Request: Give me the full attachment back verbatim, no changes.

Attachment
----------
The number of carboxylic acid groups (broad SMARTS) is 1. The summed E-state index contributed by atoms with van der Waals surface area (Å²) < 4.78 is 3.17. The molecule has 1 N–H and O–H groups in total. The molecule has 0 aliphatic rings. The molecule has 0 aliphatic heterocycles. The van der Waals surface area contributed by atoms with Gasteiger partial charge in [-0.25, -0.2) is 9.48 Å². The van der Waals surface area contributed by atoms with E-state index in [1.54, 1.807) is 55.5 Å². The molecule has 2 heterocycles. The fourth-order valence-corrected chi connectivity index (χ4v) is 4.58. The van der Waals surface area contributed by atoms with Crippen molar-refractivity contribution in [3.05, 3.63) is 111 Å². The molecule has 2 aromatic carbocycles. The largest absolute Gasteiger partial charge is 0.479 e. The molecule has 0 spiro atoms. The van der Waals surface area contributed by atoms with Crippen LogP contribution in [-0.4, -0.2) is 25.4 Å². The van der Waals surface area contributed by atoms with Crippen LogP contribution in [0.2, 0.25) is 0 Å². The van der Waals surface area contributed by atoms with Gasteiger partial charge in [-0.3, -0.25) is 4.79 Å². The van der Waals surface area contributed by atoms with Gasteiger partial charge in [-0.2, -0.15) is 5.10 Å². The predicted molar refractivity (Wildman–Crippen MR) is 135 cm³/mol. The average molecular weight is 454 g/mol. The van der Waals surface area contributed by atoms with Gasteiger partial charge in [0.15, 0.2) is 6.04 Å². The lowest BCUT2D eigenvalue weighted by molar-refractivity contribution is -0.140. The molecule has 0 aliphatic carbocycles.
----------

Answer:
The number of carboxylic acid groups (broad SMARTS) is 1. The summed E-state index contributed by atoms with van der Waals surface area (Å²) < 4.78 is 3.17. The molecule has 1 N–H and O–H groups in total. The molecule has 0 aliphatic rings. The molecule has 0 aliphatic heterocycles. The van der Waals surface area contributed by atoms with Gasteiger partial charge in [-0.25, -0.2) is 9.48 Å². The van der Waals surface area contributed by atoms with E-state index in [1.54, 1.807) is 55.5 Å². The molecule has 2 heterocycles. The fourth-order valence-corrected chi connectivity index (χ4v) is 4.58. The van der Waals surface area contributed by atoms with Crippen molar-refractivity contribution in [3.05, 3.63) is 111 Å². The molecule has 2 aromatic carbocycles. The largest absolute Gasteiger partial charge is 0.479 e. The molecule has 0 spiro atoms. The van der Waals surface area contributed by atoms with Crippen LogP contribution in [-0.4, -0.2) is 25.4 Å². The van der Waals surface area contributed by atoms with Crippen LogP contribution in [0.2, 0.25) is 0 Å². The van der Waals surface area contributed by atoms with Gasteiger partial charge in [-0.3, -0.25) is 4.79 Å². The van der Waals surface area contributed by atoms with Gasteiger partial charge in [-0.2, -0.15) is 5.10 Å². The predicted molar refractivity (Wildman–Crippen MR) is 135 cm³/mol. The average molecular weight is 454 g/mol. The van der Waals surface area contributed by atoms with Gasteiger partial charge in [0.15, 0.2) is 6.04 Å². The lowest BCUT2D eigenvalue weighted by molar-refractivity contribution is -0.140. The molecule has 0 aliphatic carbocycles.